FIG. 3 is a perspective diagram illustrating electrical connection between an IC board and an optical element array according to the first embodiment of the present invention.

FIG. 4 is a cross-sectional view illustrating a photoelectric conversion module for direct optical interconnection according to a second embodiment of the present invention;

FIG. 5 is a cross-sectional view illustrating a photoelectric conversion module for direct optical interconnection according to a third embodiment of the present invention;

FIG. 6 is a flowchart illustrating a method of manufacturing the photoelectric conversion module for direct optical interconnection according to the second embodiment of the present invention;

FIG. 7 is a flowchart illustrating a method of manufacturing the photoelectric conversion module for direct optical interconnection according to the third embodiment of the present invention;

FIG. 8 is a cross-sectional view illustrating a photoelectric conversion module for direct optical interconnection according to a fourth embodiment of the present invention; and

FIG. 9 is a plan view illustrating an embodiment of an electric-optical package using the photoelectric conversion module for direct optical interconnection according to the present invention.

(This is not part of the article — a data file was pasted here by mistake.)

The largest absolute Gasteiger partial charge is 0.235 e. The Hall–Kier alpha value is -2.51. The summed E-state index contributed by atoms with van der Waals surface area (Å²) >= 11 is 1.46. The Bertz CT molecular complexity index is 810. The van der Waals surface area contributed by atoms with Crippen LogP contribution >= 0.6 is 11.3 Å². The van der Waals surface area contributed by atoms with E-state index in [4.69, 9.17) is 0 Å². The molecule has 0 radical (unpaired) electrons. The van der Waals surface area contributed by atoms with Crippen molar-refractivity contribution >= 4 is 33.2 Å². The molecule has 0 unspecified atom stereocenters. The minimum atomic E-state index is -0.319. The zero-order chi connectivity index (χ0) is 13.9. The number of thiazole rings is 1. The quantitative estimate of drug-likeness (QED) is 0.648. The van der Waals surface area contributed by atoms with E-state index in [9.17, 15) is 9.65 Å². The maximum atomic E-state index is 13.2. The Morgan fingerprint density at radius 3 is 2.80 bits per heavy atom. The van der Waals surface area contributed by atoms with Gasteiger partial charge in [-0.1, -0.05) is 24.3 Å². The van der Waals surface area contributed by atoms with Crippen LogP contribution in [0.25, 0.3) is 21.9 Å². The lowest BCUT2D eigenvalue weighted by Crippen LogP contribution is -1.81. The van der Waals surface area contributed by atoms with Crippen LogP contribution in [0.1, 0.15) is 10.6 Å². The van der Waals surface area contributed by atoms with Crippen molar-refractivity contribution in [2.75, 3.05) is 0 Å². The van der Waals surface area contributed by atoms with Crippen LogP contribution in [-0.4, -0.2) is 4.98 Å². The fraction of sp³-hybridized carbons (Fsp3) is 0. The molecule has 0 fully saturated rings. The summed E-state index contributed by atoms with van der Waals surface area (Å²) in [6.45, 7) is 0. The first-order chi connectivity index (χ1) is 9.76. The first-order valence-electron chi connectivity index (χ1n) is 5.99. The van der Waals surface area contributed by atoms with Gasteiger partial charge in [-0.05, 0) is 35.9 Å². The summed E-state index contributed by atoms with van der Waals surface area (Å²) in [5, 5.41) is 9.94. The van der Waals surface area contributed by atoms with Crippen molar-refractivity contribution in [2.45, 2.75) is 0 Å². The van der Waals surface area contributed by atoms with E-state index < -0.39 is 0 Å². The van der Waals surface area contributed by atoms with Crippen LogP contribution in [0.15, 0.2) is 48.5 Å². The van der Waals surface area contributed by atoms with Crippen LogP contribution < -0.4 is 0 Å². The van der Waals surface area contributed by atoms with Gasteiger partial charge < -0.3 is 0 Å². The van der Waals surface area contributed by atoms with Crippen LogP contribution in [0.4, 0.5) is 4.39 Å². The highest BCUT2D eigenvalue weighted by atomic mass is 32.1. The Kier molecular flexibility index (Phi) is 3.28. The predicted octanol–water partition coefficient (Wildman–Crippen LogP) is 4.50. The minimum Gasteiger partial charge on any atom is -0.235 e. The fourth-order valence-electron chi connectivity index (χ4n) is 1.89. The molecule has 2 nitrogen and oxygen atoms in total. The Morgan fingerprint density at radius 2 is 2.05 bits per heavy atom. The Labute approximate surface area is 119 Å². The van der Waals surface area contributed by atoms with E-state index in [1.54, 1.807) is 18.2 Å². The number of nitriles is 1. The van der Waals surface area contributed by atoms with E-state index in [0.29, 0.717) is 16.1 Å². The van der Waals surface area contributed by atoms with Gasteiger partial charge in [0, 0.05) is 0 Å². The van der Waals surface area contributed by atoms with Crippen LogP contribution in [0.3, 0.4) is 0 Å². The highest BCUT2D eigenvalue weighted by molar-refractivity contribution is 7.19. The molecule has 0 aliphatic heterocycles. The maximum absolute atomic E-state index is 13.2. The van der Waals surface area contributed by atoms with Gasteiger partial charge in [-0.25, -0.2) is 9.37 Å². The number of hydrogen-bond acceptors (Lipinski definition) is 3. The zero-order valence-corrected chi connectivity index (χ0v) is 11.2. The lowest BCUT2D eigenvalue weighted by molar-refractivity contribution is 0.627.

DETAILED DESCRIPTION OF THE EXEMPLARY EMBODIMENTS

Reference will now be made in detail to the exemplary embodiments of the present invention, examples of which are illustrated in the accompanying drawings. The invention may, however, be embodied in many different forms and should not be construed as being limited to the embodiments set forth herein. Rather, these embodiments are provided so that this disclosure will be thorough and complete, and will fully convey the concept of the invention to those skilled in the art. Wherever possible, the same reference numerals will be used throughout the drawings to refer to the same or like parts.

Referring to FIG. 1, a photoelectric conversion module for direct optical interconnection according to a first embodiment of the invention includes a printed circuit board 100, an IC board 110, a first optical element array 120, a first light transmissive epoxy 125, a second optical element array 130, a second light transmissive epoxy 135, a first optical waveguide array 140, a second optical waveguide array 150, and a semiconductor chip 160.

As the printed circuit board 100, any of the following may be used: a single-sided printed circuit board having wiring lines on one surface of an insulating substrate; a double-sided printed circuit board having wiring lines on both surfaces; and a multi-layered printed circuit board (MLB) having multiple wiring layers. In recent years, the multi-layered printed circuit boards have been generally used with increasing demands for circuits having high density and a small size.